A Guest Post from Leilani Reyes
I am a member of the ill-fated Class of 2020. And I have student debt in quantities I am loath to admit. I began college in 2016 at a private university and now that I have graduated I am looking back at the path I took that’s gotten me to this point. This point being a jobless wasteland ravaged by a pandemic, surrounded by very many people in a similar boat of debt, anxiety, and fear of the future.
In senior year of high school, college applications are the be-all end-all. This is when your fate is decided, or at least so it seems the way classmates and counselors talk about it. If you want to succeed in the world in any capacity, you need a degree, they said. And at my particular high school, it was very competitive with dozens of my peers heading to ivy leagues.
I had to decide the course of the rest of my life at the age of 17, choosing to follow my passion and go to a prestigious LA film school, which I had been wanting to do since age 11. I understood the cost of attending a private university, but knew I could pursue various forms of financial aid to cover the extraordinary cost of getting closer to my career dreams.
Once I had committed, figuring out the money became more and more difficult. Even with several miscellaneous scholarships my annual total was still surpassing the $30,000 mark. But I had committed and I was in love with the school I chose, so I did what I had to do and worked with my family to cover the cost with federal student loans, some in my parents’ names with Parent Plus, and some smaller federal and private loans in my name.
While I was there, I felt entirely alone in my situation. Most of my classmates came from wealthy families that paid the $60,000+ tuition out of pocket, or came from more low-income families who received much more support from federal grants and scholarships. For me, coming from a solidly middle class family, we did not qualify for such support. My family agreed to help me get the loans, but paying them once I graduated was all up to me. This became something of a dirty secret; I couldn’t share with anyone the reality of my financial situation for fear of facing pity, derision, or outright shaming by my peers.
Three years passed, with each year tacking on more and more to the federal loan, with a couple private loans in my name thrown in to cover remaining costs. Since then, every decision I have had to make about my lifestyle, where I lived, if I traveled, etc, was shaped by the impending reality of my large monthly payment once I was no longer a student. I saved all the money I could while in school so that I could start paying my debt after graduation, but things got even more complicated.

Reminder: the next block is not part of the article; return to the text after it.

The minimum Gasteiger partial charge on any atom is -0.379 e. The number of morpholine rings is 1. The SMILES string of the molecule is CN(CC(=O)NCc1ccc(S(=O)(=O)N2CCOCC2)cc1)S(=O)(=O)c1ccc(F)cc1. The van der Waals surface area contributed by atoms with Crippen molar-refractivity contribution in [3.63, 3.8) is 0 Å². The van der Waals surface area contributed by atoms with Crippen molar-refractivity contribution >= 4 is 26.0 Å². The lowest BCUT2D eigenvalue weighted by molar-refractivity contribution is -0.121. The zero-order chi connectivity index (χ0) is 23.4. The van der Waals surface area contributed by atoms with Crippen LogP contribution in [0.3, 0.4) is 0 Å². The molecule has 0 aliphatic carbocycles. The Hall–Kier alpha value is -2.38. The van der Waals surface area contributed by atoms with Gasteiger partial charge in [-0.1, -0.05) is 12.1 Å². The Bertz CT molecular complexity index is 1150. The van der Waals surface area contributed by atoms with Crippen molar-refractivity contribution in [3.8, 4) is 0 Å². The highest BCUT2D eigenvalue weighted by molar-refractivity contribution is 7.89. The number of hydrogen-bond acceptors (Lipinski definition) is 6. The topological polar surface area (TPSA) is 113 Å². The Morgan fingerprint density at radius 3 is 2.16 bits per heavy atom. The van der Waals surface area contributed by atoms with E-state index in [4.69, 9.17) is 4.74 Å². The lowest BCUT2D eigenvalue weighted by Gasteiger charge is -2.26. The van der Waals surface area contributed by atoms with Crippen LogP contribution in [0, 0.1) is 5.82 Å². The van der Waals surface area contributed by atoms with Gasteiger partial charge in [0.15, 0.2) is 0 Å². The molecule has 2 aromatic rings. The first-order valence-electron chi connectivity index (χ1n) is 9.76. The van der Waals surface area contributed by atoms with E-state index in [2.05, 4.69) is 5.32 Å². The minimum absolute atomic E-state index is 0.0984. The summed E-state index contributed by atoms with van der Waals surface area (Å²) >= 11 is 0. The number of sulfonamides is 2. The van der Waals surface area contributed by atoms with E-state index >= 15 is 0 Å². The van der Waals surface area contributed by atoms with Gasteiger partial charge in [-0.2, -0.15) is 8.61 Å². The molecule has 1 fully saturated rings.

In March, we all know what happened. The industry I had been working three years to enter was effectively frozen. With all the layoffs I was not only competing for jobs with other 2020 grads, but also all the hundreds and thousands of people who lost their jobs. Thankfully, federal loans were frozen and I did not have to pay my monthly $1000 expense for most of the year.
Now it is 2021 and the job market is not showing signs of improvement. Biden has put a hold on student loan repayment until September, so I can breathe a little easier.
More and more it is becoming essential in this economy and job market to have at least a bachelor’s degree, yet tuition continues to rise. In the last 20 years, tuition at public universities has risen 212% for in-state, 165% for out-of-state, and 144% for private universities, according to US News. For many people in my age group, myself included, loans are the only way to get that degree, so the debt is inevitable.
Bernie Sanders started the discussion about lowering the cost of higher education with fervor years ago, and thankfully Joe Biden has continued that discussion. Biden, in his campaign, has voiced support for forgiving portions of student loan debt and creating new means of repayment. I, along with many others surely, am looking forward to his actions in office to help change this system.
Going to college was a great experience for me, that shaped me in many positive ways and gave me many lasting memories. In my first year I debated dropping out because of the cost, but ultimately decided against it because I was happier there than I had ever been. Though I don’t regret going to the college I did, I will continue to live with the consequence of that decision for years to come. I have hope though for the children of today, and I hope they don’t have to make the same difficult decision I had to make at 17. I’m rooting for change this upcoming presidential term, and hope that even those without debt can realize that this is a system in need of great reform, for the sake of the present-day children, our children, and those in the rocky student-debt boat alongside me.